Kylie no longer has it, but I've been reading a lot of posts from ladies who's babies have had it, and it seems that almost all supplemented with formula if they were breastfeeding to help clear it up faster. Does it actually do that? When she had it at the hospital, I was told to BF her more often and avoid formula, so now I'm confused. Or does it actually make a difference.
I dunno. I've just seen a lot say they supplement with formula to clear it up faster or because the baby had/has jaundice and I didn't know if it helped get it gone sooner. She had it really bad and it kept rising over around 3-5 days after birth, and if formula might have gotten rid of it sooner then that would have been good.
I think formula is only recommended if the baby's numbers are a certain level (I don't recall the number). It's not that the formula is better at clearing the jaundice than breastmilk- it's just a matter of getting more into the baby to help it clear out. In most women, breastmilk is sufficient. But if the baby has severe jaundice and the mom's milk is slow to come in, the doctor may push for it. There is controversy about this however, because supplementing that early can cause mom's milk to come in slower and possibly lead to breastfeeding failure because of bottle preference.
Don't feel guilty about jaundice lasting a bit. It's quite common, and has no lasting impacts as long as it didn't get out of hand. I was ordered to supplement by the doctors while in the hospital but was told to always nurse first. It only lasted 24 hours. She was under the lights for 24 hours and only allowed out for me to feed her. The LC taught us how to finger feed, and she would get either what i managed to pump or an ounce of formula. I did some reading after and wondered if supplementing had really been necessary, so I asked my neighbor who was a LC. She said that with her levels, it was considered protocol.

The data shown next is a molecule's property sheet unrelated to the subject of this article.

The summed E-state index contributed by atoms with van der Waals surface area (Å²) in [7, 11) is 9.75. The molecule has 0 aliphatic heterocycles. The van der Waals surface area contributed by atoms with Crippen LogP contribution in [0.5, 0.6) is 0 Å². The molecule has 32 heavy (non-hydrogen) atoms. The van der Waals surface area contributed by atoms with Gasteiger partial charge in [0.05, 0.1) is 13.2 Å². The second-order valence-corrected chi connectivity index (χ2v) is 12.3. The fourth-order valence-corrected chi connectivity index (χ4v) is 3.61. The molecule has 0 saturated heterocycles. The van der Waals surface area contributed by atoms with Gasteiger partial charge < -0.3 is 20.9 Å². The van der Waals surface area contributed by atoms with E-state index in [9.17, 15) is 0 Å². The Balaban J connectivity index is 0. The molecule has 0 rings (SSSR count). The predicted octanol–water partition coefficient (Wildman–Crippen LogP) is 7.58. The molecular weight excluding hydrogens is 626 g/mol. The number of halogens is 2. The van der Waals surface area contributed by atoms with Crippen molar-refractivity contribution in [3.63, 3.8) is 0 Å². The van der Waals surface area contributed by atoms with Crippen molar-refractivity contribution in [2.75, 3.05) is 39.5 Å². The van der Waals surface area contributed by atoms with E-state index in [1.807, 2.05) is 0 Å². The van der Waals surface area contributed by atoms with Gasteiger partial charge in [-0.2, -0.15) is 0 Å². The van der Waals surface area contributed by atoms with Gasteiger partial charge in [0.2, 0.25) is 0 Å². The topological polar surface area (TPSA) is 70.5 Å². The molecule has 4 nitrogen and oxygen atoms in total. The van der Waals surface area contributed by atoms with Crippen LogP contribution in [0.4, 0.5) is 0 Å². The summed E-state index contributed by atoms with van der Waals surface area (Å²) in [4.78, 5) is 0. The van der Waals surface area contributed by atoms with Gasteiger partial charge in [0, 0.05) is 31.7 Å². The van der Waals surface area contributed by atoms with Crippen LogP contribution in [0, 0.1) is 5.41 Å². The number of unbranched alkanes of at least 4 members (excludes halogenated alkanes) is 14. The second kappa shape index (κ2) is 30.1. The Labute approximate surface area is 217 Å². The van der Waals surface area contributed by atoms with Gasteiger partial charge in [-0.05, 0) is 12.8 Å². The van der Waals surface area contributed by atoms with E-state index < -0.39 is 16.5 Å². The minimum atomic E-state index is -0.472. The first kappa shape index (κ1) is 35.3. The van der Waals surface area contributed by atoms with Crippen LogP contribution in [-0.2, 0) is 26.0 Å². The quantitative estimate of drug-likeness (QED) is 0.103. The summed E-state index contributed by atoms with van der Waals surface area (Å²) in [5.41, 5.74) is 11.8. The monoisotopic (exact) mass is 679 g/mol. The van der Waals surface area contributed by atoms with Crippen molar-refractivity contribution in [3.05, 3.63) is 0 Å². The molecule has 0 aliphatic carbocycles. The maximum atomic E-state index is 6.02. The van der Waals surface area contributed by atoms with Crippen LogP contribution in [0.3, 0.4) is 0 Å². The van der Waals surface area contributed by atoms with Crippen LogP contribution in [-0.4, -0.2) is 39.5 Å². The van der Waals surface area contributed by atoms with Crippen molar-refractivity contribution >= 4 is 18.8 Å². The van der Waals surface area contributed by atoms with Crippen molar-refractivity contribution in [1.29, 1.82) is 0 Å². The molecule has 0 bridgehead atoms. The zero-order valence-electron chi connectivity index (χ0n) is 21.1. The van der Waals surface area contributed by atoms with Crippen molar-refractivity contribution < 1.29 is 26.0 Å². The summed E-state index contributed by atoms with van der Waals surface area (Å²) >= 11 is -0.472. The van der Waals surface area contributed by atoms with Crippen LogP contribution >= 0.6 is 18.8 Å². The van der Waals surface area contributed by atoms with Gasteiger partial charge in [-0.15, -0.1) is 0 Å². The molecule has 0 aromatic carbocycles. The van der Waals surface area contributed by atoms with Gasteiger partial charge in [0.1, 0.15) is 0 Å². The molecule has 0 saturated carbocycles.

A lot of different things can cause Jaundice...it can spontaneously occur, and it can occur from different blood-type issues..for instance, my son had it because he has A+ blood but I have O+ and somehow our blood mixed, and the antibodies in my blood attacked his red blood cells :(. It caused him to have what's caused ABO Incompatibility Jaundice...and his levels were dangerously high very soon after birth, which is how they noticed it immediately and were able to identify it. Rh incompatibility can cause it as well.
I was told that formula has a higher concentration of vitamin D and that increased with the higher fluid volume helps to flush bilirubin out of the system faster....Grey had to be on a home bili-blanket as you guys probably remember but his numbers came down very fast....I did have to supplement though. Several different doctors recommended it.
I think it depends on how high the numbers get, like another poster said, if they recommend extra steps for treatment. Grey's went dangerously high very fast and usually "normal" jaundice takes a few days to appear, but ABO requires immediate and strict treatment because it's one of the most severe forms of jaundice...so I didn't have an option. Milder cases of jaundice can be treated different ways...and since it took less than a week for your little one I'd say it probably went away as fast as you could normally expect, with or without formula. Grey's severe jaundice only took about a week and a half to clear up completely, but he was on a home treatment blanket.